Travel around Scotland by bike

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  • A couple of cycle tourers pose with golden grass, a loch and imposing mountains behind them
    Enroute between Inveraray and Dalmally, Argyll
  • A couple sit on grass with their flask and lunch box whilst ther bikes lean againt a sign for the borders
    Picnicing near Kirk Yetholm, Scottish Borders
  • A couple of cyclists cycle downhill on a rural roud with a river and lush hills behind them
    Riding through the Tweed Valley near Peebles, Scottish Borders
  • Two cyclists with luggage loaded bikes at the top of a road with a stunning view of water and hills
    Approach to Ullapool, Ross and Cromarty, Highlands

Cycling is one of the best ways to experience and enjoy Scotland's wide open spaces, dramatic scenery and clean fresh air, while giving you greater freedom and time to explore at your own pace.


Scotland is perfect for cycle touring - with miles of the national cycling routes to explore.

Cycling is great on quiet country roads, especially in the gentle landscape of the south and east of the country, where you can enjoy riding along the gentle gradients of the rolling hills and stop off at some of the many pubs, cafes or B&Bs. If you do go cycling in Scotland, make sure that you have the correct lights for travelling in the dark and are aware of cycling regulations in the UK.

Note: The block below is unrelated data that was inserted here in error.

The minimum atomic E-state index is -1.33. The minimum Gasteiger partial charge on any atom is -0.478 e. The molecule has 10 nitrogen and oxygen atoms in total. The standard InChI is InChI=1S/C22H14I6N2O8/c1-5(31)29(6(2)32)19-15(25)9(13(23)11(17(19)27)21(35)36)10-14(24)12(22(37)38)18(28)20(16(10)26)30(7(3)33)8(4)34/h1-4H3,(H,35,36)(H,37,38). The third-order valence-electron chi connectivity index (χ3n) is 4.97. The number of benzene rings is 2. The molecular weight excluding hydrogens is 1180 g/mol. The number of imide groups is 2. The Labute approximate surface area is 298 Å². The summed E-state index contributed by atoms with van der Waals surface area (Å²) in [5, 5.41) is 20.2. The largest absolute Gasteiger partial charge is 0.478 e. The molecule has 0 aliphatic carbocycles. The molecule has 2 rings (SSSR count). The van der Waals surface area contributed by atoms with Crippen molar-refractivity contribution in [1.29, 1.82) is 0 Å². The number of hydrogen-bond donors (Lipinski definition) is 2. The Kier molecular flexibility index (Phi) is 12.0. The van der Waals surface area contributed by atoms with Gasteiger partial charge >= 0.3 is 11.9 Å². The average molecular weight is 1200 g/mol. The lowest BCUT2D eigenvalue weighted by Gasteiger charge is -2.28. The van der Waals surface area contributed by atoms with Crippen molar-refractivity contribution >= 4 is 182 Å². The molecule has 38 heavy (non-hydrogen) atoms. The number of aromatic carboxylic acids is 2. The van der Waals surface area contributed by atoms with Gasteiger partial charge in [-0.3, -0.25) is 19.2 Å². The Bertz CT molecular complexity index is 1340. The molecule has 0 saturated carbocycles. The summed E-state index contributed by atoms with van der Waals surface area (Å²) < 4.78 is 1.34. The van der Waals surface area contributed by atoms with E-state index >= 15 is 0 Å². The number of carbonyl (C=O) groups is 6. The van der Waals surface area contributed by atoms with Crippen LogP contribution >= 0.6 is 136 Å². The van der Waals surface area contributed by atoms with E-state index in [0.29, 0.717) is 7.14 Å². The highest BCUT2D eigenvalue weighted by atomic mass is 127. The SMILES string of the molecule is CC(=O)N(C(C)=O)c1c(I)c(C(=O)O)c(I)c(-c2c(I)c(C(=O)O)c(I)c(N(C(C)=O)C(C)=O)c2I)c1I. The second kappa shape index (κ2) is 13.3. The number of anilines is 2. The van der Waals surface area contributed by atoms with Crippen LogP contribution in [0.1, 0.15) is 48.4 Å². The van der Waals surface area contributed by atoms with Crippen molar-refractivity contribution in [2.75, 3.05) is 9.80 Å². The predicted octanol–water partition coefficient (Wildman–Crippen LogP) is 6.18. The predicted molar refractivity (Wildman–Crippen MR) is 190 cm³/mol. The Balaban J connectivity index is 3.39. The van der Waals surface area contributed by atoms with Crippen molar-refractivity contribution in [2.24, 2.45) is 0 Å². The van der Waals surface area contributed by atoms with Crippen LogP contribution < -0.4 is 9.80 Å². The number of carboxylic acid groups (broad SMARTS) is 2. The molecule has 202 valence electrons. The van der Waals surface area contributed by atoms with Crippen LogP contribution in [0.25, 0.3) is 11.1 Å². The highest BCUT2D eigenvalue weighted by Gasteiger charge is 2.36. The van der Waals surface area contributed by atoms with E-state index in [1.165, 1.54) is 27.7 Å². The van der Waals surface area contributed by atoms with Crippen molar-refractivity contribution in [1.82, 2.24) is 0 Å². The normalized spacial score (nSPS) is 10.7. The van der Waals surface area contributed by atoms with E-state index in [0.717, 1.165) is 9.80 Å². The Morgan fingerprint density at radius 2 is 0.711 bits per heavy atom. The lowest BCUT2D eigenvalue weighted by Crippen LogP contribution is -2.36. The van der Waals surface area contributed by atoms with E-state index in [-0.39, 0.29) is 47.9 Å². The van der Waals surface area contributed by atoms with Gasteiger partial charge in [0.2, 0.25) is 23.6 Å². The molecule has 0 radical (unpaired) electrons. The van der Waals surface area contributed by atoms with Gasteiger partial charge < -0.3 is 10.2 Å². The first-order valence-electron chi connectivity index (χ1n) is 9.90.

Increasingly, Scotland's towns and cities have introduced dedicated cycle routes and paths, making it easier to cycle in urban areas.

Mountain biking

Mountain biking is popular in the forests in the Highlands, central and southern Scotland. Riders should always keep to tracks where a right to cycle exists, and pass walkers at considerate speeds.

The Forestry Commission has a growing network of excellent off-road waymarked and graded routes all over the country. The routes are best attempted on mountain bikes with multi-gears, although many of the gentler routes may be tackled on hybrid and standard road cycles. 

Bike rental

Bike hire is available at shops in most large towns and in many tourist centres, although the range of models there may be limited. Many outlets give good discounts for multi-day rentals.

Travelling with your bike

By train

Transporting your bike by train is a good alternative way of getting to the start of your route if you choose not to cycle there.

Most train operators allow bicycles on trains for free, subject to availability, while some also offer a reservation option to ensure a space. At peak times there can be a lot of competition for places, and it is rare for large groups of cyclists to all find provision for their bikes.

Folding bicycles are carried free of charge and without restriction on all services, subject only to the additional requirements. Check the operator facilities and latest recommendations from National Rail before you plan to tour Scotland by bike.

By coach

Bus and coach companies, including National Express and Scottish Citylink, can accept cycles at their own discretion, but rarely do unless they are folding or dismantled and boxed. Please check when booking your travel if this provision is available.

In some regions there are local buses which have bike racks during the high season. To find information on buses which offer this service, visit the local council website for the area you are planning to visit.

Cyclists Welcome

VisitScotland operate a Cyclists Welcome accommodation scheme which gives guesthouses and B&Bs around the country a chance to advertise that they're cyclist-friendly, and able to provide such things as an overnight laundry service, a late meal or a packed lunch. Look out for the Cyclists Welcome badge when you're planning your overnight stay.

Find out more about cycling and cycle routes.

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